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Waste Recycling

Volume 173: debated on Tuesday 5 June 1990

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To ask the Secretary of State for the Environment what methods other than source separation of waste would enable his Department to achieve its target of 50 per cent. domestic waste recycling by the year 2000.

[holding answer 24 May 1990]: The 50 per cent. recycling target can be achieved only by joint action by all those involved in recycling: first, by manufacturers using recycled materials and designing recyclability into their products, cutting down on the amount of unnecessary packaging and pricing recycled products competitively; secondly, by consumers knowing about and choosing recycled products and making use of recycling facilities provided by local authorities, retailers and voluntary groups; thirdly, by local authorities and retailers substantially increasing their commitment to providing recycling facilities so that the majority come up to the standard of the best; and, fourthly, by the Government setting the right waste management framework through legislation so that the real costs of alternative disposal methods are apparent and the benefits of recycling accrue to those who bring it about, co-operating with efforts to inform the public about the benefits of recycling, and bringing forward other measures such as encouraging public sector purchasing of recycled materials and promoting relevant research and monitoring studies.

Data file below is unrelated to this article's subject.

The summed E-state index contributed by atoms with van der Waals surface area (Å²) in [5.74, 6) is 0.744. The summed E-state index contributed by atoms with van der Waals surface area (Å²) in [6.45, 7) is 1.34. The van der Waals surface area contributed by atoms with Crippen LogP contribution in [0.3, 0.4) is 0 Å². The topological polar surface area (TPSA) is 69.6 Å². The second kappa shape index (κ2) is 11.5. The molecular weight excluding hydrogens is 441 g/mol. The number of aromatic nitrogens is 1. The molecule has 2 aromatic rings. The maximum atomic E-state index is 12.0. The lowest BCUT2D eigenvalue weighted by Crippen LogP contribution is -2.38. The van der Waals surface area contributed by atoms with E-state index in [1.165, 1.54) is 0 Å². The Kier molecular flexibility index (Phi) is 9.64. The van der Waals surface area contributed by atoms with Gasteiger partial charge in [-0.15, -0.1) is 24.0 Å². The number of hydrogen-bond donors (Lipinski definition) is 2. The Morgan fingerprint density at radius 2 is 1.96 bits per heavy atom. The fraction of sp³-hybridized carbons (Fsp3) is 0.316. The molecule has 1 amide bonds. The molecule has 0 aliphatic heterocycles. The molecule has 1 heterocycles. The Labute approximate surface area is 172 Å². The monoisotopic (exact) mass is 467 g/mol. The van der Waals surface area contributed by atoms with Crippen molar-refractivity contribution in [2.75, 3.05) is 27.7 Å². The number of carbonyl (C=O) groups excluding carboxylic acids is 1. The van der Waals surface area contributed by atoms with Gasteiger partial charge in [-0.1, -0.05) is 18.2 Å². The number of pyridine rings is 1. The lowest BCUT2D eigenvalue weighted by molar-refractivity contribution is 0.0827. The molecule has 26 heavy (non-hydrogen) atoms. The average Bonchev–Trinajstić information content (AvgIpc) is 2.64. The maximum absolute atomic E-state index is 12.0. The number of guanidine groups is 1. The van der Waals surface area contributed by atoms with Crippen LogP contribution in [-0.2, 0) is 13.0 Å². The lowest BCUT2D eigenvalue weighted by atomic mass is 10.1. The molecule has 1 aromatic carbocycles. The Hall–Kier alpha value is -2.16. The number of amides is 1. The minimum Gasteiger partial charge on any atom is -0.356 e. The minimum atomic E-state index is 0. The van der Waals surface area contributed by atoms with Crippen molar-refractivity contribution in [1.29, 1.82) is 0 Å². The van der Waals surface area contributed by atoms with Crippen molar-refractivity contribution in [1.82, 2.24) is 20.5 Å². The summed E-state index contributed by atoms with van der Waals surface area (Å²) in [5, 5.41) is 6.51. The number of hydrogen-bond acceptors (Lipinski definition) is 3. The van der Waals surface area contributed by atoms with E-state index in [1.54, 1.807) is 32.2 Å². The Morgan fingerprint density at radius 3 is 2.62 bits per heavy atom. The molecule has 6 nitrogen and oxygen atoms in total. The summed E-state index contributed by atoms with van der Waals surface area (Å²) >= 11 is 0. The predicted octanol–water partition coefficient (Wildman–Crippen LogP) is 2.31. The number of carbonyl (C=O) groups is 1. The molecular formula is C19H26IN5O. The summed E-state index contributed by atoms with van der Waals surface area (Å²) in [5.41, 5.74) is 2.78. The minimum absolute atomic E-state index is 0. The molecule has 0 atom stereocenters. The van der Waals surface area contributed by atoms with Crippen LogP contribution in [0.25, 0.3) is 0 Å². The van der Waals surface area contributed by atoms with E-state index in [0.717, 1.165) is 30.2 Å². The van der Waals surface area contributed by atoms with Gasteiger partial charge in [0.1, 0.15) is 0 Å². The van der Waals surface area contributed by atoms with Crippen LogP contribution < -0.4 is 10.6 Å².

To ask the Secretary of State for the Environment if he will introduce legislation giving equal status and support to authorities when looking at the options of (a) source separation and (b) mechanised separation.

[holding answer 24 May 1990]: The Government do not intend at present to legislate for or against any method of domestic waste separation.

To ask the Secretary of State for the Environment if he has held talks with any other organisations or authorities in relation to funding, directly or indirectly, the creation of a source separation infrastructure; and if he will make a statement.

[holding answer 24 May 1990]: Ministers in the Department of Trade and Industry and the Department of the Environment have received advice and information about domestic waste collection and sorting methods from a wide range of sources including the advisory group on recycling, interested local authorities, voluntary groups and trade associations, and have had discussions from time to time about a number of matters relating to recycling and waste management, including the possible means of funding and managing different waste separation systems.